Major gene identification for contribution to pathogen virulence and species susceptibility

Gene annotation and comparative analysis of ADRV with other ranaviruses revealed several highly variable and significantly functional genes in these ranavirus, which might be related to pathogen virulence and species susceptibility. For example, two duplicate genes encoding US22 family-like proteins were found in ADRV (6R and 49L) and RGV (6R and 106R), whereas only one homologue was observed in CMTV, FV3 and TFV (see Additional file 2). The deduced amino acid sequence of ADRV 6R shows 42%, 47%, and 79% identity to ADRV 49L, RGV 106R and RGV 6R respectively (Figure 7A), suggesting that these two duplicate genes in ADRV have been highly diversified from each other.

Figure 7
figure 7

Amino acid sequence alignments of three major genes among ADRV and other ranaviruses. (A) Multiple alignments of the deduced two duplicate US22 family-like proteins in ADRV (6R, 49L) and RGV (6R, 106R). The secondary structure of US22 domain that is comprised of four conserved α-helices (red H) and six β-strands (blue E) was shown above the alignments, and the completely conserved residues are indicated by black shaded regions. (B) Multiple alignments of ADRV 84L and its homologues in other known ranaviruses, such as TFV, ATV, CMTV, RGV and FV3. The N-terminal PKR-binding domain (S1), central helical domain (HD) and C-terminal domain (CTD) are shown above the alignments, and two cysteines are indicated by green. The VXRVDXXKGYXDL motif is marked by a box. The black shaded regions indicate completely conserved residues, while the grey shaded regions are partially conserved residues with greater than 80% identity. (C) Multiple alignments of ADRV 75L and its homologues in RGV, CMTV and FV3. The homologous regions for ADRV 75L in CMTV (nucleotides 77077–77352) and FV3 (nucleotides 41633–41908) were translated into amino acid sequences and used in the alignments. The conserved residues are indicated by black shaded regions. The nuclear localization signal (NLS) motif is marked by the purple box, and the nuclear export signal (NES) motif by the blue box.

Another viral pathogenesis and virulence-related gene vIF2α, the homologue of eukaryotic translation initiation factor 2 alpha (eIF2α), was also found to be highly variable among ADRV and other ranaviruses. The N-terminal PKR-binding domain (S1) and central helical domain (HD) of vIF2α were highly conserved among ADRV 84L, TFV 27R, ATV 57R and CMTV 81L, but completely absent in RGV 28R and FV3 26R, and only 69 and 76 amino acids of the C-terminal domain (CTD) remained in RGV and FV3 vIF2α (Figure 7B). In addition, the C-terminal region was variable among these vIF2α, leading to their size and identity differences, in which RGV 28R and FV3 26R have only 16% and 13% identities to ADRV 84L.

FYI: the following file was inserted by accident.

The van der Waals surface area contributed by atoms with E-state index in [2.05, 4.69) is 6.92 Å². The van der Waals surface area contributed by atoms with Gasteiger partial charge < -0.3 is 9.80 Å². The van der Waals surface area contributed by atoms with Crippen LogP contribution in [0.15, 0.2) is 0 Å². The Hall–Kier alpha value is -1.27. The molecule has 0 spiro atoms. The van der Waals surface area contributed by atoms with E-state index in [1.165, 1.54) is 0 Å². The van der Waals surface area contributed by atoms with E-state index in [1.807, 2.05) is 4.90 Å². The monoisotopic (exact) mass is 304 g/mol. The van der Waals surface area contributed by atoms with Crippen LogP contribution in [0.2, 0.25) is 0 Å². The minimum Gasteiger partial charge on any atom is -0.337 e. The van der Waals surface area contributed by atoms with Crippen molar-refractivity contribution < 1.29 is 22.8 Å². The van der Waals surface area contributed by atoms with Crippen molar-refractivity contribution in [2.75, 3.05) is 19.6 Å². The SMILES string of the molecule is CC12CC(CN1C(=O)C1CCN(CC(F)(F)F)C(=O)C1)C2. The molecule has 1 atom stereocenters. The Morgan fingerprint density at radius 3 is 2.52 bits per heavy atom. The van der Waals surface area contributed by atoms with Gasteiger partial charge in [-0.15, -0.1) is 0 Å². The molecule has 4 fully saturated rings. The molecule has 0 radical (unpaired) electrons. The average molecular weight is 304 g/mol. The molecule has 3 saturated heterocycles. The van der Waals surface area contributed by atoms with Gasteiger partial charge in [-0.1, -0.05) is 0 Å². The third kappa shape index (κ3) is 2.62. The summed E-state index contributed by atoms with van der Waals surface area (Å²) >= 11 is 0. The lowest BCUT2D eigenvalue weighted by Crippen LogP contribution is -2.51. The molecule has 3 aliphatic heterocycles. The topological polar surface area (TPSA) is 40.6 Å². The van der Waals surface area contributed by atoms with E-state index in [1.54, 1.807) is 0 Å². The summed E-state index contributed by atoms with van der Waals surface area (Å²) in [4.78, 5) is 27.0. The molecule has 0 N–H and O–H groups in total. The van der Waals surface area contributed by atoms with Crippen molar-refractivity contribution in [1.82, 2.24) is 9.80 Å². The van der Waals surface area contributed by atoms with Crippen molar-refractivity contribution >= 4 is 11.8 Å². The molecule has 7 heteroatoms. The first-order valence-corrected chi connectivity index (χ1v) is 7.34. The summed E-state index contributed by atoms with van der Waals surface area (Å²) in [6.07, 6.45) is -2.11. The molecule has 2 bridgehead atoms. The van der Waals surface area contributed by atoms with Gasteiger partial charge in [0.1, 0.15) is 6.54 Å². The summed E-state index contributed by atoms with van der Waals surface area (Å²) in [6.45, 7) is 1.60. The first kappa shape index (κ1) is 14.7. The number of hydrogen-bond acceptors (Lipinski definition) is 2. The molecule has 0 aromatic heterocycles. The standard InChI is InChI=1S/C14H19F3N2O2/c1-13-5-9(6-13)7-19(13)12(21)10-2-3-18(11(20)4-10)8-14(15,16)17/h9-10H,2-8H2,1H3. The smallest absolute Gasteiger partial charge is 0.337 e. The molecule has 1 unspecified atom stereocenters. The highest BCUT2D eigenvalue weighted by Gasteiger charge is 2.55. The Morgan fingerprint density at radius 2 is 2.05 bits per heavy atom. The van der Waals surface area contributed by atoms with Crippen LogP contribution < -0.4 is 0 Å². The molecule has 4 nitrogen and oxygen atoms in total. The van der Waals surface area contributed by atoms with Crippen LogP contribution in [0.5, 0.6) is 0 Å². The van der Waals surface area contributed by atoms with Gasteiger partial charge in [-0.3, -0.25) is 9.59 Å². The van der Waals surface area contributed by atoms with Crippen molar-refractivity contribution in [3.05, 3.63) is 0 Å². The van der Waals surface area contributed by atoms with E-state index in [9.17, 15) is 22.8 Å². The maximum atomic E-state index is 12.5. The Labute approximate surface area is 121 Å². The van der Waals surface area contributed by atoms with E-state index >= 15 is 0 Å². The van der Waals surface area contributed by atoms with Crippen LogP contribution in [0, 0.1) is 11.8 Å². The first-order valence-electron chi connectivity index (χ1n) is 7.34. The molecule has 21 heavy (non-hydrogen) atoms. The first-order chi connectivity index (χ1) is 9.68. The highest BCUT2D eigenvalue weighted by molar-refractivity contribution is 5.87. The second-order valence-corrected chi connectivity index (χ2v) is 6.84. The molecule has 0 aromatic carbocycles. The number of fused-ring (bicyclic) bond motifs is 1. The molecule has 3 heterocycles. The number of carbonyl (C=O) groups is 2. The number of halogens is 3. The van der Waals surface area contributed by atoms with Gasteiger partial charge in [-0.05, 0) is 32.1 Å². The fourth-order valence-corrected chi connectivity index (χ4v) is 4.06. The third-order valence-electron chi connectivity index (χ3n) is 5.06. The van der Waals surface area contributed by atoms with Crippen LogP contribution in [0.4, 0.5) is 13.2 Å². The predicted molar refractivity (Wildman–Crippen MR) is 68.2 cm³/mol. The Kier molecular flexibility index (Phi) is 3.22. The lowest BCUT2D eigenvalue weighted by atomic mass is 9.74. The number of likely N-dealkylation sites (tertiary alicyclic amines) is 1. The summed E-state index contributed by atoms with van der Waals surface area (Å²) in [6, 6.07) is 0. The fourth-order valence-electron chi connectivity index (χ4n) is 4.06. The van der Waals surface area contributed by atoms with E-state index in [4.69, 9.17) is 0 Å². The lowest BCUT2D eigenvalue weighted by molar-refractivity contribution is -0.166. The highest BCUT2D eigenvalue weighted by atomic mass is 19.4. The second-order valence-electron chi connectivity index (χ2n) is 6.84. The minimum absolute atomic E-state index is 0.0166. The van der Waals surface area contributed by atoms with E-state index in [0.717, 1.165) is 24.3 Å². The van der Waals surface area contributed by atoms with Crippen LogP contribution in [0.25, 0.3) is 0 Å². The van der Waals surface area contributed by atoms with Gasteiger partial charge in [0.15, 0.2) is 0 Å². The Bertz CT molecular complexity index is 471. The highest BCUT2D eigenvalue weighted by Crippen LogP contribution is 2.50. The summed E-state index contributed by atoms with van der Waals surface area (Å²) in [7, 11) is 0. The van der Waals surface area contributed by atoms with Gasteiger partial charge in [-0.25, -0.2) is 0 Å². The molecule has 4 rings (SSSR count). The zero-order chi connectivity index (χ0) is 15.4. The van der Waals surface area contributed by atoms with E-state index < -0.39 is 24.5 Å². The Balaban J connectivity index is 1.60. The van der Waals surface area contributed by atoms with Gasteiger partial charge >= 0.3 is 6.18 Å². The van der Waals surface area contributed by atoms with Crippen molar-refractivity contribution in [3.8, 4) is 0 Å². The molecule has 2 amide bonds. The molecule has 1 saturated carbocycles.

Moreover, we were fascinated by another novel gene ADRV 75L, which also existed in RGV (38R), CMTV (nucleotides 77077–77352) and FV3 (nucleotides 41633–41908). However, the corresponding homologous regions for ADRV 75L were not previously annotated in CMTV and FV3. ADRV 75L encodes a peptide of 144 amino acids, and contains a nuclear localization signal (NLS) motif and a nuclear export signal (NES) motif, whereas its homologues in RGV, CMTV and FV3 lack a 53 amino acid N-terminal sequence and the NLS motif, and have only a NES motif (Figure 7C). The deduced amino acid sequence of ADRV 75L shows 57-58% identities to the homologues in RGV, CMTV and FV3.


Ranaviruses are known to be agents of emerging infectious disease that have raised global concern. Chinese giant salamanders have been hit by viral epidemic diseases in natural habitats or on farms since 2010 [22, 23]. The universal symptoms include systemic hemorrhage and serious swelling. In this study, we isolated and identified a novel ranavirus (ADRV) from diseased Chinese giant salamanders, which could cause typical CPE in different fish cell lines with yielding high virus titers and displayed severe pathogenicity in vivo. We also determined and characterized the complete genome sequence of ADRV. This is the second completely sequenced ranavirus isolate from urodele; the first one was ATV [44]. Based on genome size, gene content and phylogenetic analysis, ADRV should belong to the Amphibian subgroup of ranaviruses, and is more closely related to CMTV, RGV, FV3 and TFV (frog ranaviruses) than to ATV (salamander ranavirus).